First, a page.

The Summer of '83: Something Wicked This Way Comes -

The Summer of '83

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  • Starring: Jason Robards, Jonathan Pryce, Diane Ladd, Pam Grier, Vidal Peterson and Shawn Carson
  • Written by: Ray Bradbury
  • Directed by: Jack Clayton
  • Studio: Walt Disney Pictures
  • Rating: PG
  • Run Time: 95 minutes
  • Series:

The Summer of '83: Something Wicked This Way Comes

How would you like to be thirty?

By Rob Vaux     April 29, 2013

 “Disney horror movie.” It sounds like an oxymoron and in many ways it is. Disney never really made horror movies; not in ways that really counted. You got a few straight-to-cable family films like Mom’s Got a Date With a Vampire and Tim Burton made some headway (though they generally shuffled him off to the Touchstone brand), but real full-on scares? Not in this company, baby.

That’s part of what makes Something Wicked This Way Comes such an interesting film, despite its flaws. Along with The Watcher in the Woods, it may be Disney’s only honest-to-God effort to tell us a horror story. (That’s not the same thing as “scare us,” of course; just ask any five-year-old who’s seen Snow White.) Even more fascinating is the way it does an end-around on horror’s traditional audience: teenagers and twenty-somethings for whom the film’s earnest approach and periodic dead patches may come as a colossal bore. Children, however, should respond to its Boys’ Own battle against the forces of evil, as will folks over thirty who understand the darkness hinted at by Ray Bradbury’s original novel. Bradbury wrote the screenplay himself, and retains a lot of the book’s poetry of language here. It doesn’t quite sound natural, but its lyricism feels quite at home in the Norman Rockwell setting… a setting that also helps it fit in with Disney’s particular brand of nostalgia.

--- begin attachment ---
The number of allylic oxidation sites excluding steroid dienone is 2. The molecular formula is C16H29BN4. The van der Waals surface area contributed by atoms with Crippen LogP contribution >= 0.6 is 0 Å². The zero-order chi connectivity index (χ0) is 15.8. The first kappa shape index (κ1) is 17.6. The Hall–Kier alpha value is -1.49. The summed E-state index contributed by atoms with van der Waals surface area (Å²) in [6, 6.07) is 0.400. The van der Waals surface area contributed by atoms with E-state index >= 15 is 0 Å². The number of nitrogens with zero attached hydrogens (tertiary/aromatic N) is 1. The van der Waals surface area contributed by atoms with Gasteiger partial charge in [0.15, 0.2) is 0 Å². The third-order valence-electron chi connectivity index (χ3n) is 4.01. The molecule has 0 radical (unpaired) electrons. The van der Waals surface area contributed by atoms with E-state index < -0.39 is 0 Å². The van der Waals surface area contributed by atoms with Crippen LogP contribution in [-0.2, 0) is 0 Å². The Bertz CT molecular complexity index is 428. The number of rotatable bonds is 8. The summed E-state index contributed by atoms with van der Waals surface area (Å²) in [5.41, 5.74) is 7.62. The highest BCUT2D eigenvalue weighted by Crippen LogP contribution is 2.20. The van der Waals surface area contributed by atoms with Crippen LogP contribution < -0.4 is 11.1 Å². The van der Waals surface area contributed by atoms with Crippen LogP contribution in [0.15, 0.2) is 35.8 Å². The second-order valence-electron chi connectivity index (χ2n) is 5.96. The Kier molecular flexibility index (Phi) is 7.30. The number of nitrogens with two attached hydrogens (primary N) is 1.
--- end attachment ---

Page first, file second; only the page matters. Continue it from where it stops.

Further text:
The story takes a unique twist on the Faust formula, so unique it has since become a cliché. An infernal carnival arrives in a postcard-perfect small town circa the 1920s. Its owner, Mr. Dark (Jonathan Pryce) gains new performers by granting visitors their fondest desires, which naturally turn back on them in dramatically appropriate fashion.  So the womanizing barber becomes a bearded lady, the old schoolteacher becomes young again – and loses her sight so she can’t enjoy it – and so on. A pair of young boys discover the carnival’s secret and must dodge Mr. Dark’s minions before he adds them to his collection.

His infernal bargains hold particular strength when it comes to questions of age. Jason Robards plays one of the boy’s fathers, an older librarian who longs for his childhood days and perhaps envies his son’s innocence. The other boy, Jim (Shawn Carson), lacks a father and aches to be an adult so badly he can taste it. Mr. Dark offers them both what they want – thanks to a merry-go-round that alters your age – and both of them have to think long and hard over the choice. The film’s most powerful moments play on our need to look forward too eagerly or backward with too much regret. The scares are mild, the implications far less so. The film’s despair of the soul – a revulsion at the gap between desires and realities – hits us in ways that the nonexistent jolts do not.